Healthy Eating & Exercise

Healthy Eating for Mom

Eating a variety of healthy foods and drinking lots of water and fluids will help you recover from giving birth. Healthy snacks like fruits and vegetables are good for keeping your energy up while you take care of your baby. Take vitamins or supplements as recommended by your doctor.

While you are breastfeeding, you might need to eat about 400 to 500 more calories a day to keep your energy up. Making healthy choices can help your milk production, including protein-rich foods, fruits, vegetables, and whole grains.

If you are trying to lose postpartum weight, making similar healthy food choices can help, as well as smaller portion sizes. Increased physical activity and regular exercise after you have recovered from delivery can also help with weight loss.

Sometimes you may not have enough food in your home.  Resources are available in our county to help.  Click on More Information below to find resources (2-1-1, How to Find Food Help in OC, WIC, SNAP).

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Daily Exercise

After your pregnancy, it’s a good idea to start exercising after your doctor says it’s safe. If you exercised during your pregnancy and had a normal delivery, light exercise like walking and stretching should be safe a few days after giving birth if you don’t have any pain.

Exercise for babies is important too. Keeping your baby in a stroller, car seat, or play yard for long periods might delay your baby’s development. Your baby will need to use their muscles for everything from holding their head up to taking their first steps. Place your baby on their stomach for a few minutes of supervised “tummy time” each day.

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Infant Feeding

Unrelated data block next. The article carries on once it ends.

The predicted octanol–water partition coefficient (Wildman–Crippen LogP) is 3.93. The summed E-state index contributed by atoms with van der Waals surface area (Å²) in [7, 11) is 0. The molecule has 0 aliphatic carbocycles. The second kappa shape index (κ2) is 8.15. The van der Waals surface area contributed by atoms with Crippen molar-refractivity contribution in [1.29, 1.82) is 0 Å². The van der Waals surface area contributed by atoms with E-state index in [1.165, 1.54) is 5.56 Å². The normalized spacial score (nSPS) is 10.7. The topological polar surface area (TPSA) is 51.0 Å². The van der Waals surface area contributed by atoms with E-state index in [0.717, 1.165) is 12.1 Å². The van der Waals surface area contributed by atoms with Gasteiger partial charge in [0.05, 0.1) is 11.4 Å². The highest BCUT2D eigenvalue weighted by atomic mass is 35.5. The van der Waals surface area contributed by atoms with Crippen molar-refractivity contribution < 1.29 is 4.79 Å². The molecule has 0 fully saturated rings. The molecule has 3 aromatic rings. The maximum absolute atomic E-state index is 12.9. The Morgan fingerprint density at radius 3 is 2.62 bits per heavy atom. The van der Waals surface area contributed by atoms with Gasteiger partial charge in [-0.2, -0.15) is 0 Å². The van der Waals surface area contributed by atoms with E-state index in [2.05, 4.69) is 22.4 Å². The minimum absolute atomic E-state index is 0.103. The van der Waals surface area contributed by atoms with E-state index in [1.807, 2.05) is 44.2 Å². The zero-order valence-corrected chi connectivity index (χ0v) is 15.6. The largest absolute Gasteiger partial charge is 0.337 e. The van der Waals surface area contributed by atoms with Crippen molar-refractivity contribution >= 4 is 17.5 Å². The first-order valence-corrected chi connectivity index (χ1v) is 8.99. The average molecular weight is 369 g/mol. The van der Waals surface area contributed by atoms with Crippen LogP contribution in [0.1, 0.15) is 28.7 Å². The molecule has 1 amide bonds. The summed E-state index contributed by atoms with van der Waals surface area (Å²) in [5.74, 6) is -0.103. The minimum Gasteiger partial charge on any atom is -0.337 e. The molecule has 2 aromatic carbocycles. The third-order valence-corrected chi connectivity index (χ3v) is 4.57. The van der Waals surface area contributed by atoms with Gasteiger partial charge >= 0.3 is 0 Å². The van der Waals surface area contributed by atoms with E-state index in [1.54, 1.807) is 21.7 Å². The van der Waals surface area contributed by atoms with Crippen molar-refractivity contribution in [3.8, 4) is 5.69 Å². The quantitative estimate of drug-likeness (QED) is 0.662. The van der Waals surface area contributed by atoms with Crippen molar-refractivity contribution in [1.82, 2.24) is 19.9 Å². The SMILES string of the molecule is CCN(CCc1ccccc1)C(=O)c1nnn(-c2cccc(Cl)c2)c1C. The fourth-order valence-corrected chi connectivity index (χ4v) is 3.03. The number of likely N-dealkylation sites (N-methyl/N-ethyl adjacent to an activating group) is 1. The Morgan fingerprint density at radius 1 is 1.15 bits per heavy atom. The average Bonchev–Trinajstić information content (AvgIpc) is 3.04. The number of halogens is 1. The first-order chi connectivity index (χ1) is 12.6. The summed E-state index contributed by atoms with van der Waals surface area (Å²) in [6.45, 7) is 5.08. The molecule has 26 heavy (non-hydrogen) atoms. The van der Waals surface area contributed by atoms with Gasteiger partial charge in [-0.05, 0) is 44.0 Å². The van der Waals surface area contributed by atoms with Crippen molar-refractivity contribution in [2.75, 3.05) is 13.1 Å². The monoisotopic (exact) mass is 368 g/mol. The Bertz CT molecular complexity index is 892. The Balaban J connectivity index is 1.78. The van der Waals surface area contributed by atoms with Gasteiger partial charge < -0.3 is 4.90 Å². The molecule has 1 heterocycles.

Breast Feeding

Breast milk is the perfect food for your baby. It can help protect your baby from infections and diseases. It also improves brain growth for your baby! Breast milk has most of the nutrition that babies need and is recommended until a baby is at least age 1.  Shortly after birth, most infants will need an additional source of vitamin D.  To avoid developing a vitamin D deficiency, the American Academy of Pediatrics recommends breastfed and partially breastfed infants be supplemented with 400 IU per day of vitamin D beginning in the first few days of life.

Most women can start breastfeeding quickly after their baby is born, but breastfeeding can be difficult in the beginning. After your baby is born, be patient and take some time to get comfortable with breastfeeding.

Talk to your provider about obtaining an electric breast pump before delivery to support your breastfeeding goals. That way you can have breast milk available for your baby even when it’s not convenient to breastfeed.

Orange County Breastfeeding Resources

Breastfeeding if you have COVID-19 English | Spanish

Formula Feeding

Not all infants are able to breastfeed exclusively for a full year. Iron-fortified infant formula may be used instead of breastmilk until infants are 12 months old. Cow’s milk should not be given to babies under age 1 year.

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Healthy Eating for Baby

Basic solid foods may be introduced to a baby’s diet beginning at age 4 to 6 months. The American Academy of Pediatrics suggests asking these questions before starting your baby on solid food.

  • Can your baby hold their head up?
  • Does your baby open their mouth when food comes his way?
  • Can your baby move food from a spoon into their throat? (Remember, your baby has never had anything thicker than breast milk or formula before, and this may take some getting used to.)
  • Is your baby big enough? (Infants are usually ready for solid foods when they double their birth weight, or weigh about 13 pounds or more.)

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